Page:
He called it a “mis-spin of events” with the majority of MPs in the House of Commons having backed the Remain campaign.
Boulton asked: “Why do you think she [Mrs May] needs a larger Conservative majority? That’s what she’s asking for – I don’t know whether she’s going to get it.
“Is it actually because of people like you pushing her further towards hard Brexit and the right all the time?”
Jacob Rees-Mogg insisted Brexiteers were not holding Theresa May to "ransom" over the UK's EU exit
There’s no question of the Brexiteers holding the Government to ransom
The North East Somerset MP replied: “No, the issue is not the people in my position because if Mrs May wanted to do things that people like me didn’t like, she would get support from the Labour and the Lib Dem and the Scottish national benches.
“So there’s no question of the Brexiteers holding the Government to ransom.”
Probing further, Boulton asked if the calls for an election had anything to do with the Prime Minister being “pushed” to leave the single market and the customs union.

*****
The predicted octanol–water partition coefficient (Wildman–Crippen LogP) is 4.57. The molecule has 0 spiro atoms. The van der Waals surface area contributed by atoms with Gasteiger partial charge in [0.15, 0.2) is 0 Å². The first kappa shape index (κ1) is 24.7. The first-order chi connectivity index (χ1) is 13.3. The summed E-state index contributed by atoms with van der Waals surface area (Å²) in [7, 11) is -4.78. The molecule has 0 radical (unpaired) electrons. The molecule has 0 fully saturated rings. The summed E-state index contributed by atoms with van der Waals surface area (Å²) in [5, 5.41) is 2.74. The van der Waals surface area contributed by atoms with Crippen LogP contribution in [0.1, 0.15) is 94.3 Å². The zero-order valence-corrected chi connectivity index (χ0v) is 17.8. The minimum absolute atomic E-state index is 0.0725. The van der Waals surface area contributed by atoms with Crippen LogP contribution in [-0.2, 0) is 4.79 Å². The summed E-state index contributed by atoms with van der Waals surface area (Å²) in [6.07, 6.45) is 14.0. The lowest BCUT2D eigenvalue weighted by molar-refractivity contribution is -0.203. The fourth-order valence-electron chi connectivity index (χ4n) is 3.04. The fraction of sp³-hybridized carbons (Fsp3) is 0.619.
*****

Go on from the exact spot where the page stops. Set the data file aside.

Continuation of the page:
But Mr Rees-Mogg said: “That’s a complete misunderstanding as you know perfectly well.
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Theresa May during her shock snap general election announcement
“The numbers don’t add up that way, that if the Tory Brexiteers, people who campaigned for Brexit, voted against the Government, the Government would always get its business through because the pro-Remain are a much larger number in the House of Commons.
“It’s never been a risk from the pro-Leavers and that’s always to my mind been a misunderstanding – a mis-spin of events.”
The comments come after Mrs May called for a general election on June 8.
MPs are set to vote tomorrow in the House of Commons on whether to back her call.
Mrs May said: “As we look to the future the Government has the right plan for negotiating our new relationship with Europe. We want a deep and special partnership between a strong and successful EU and a UK that is free to chart its own way in the world.
“That means we will regain control of our own money, our own laws and our own borders. And we will be free to strike trade deals with old friends and new partners all around the world.
“This is the right approach and it is in the national interest.
“But the other political parties oppose it. At this moment of enormous national significance there should be unity here in Westminster but instead there is division. The country is coming together but Westminster is not.”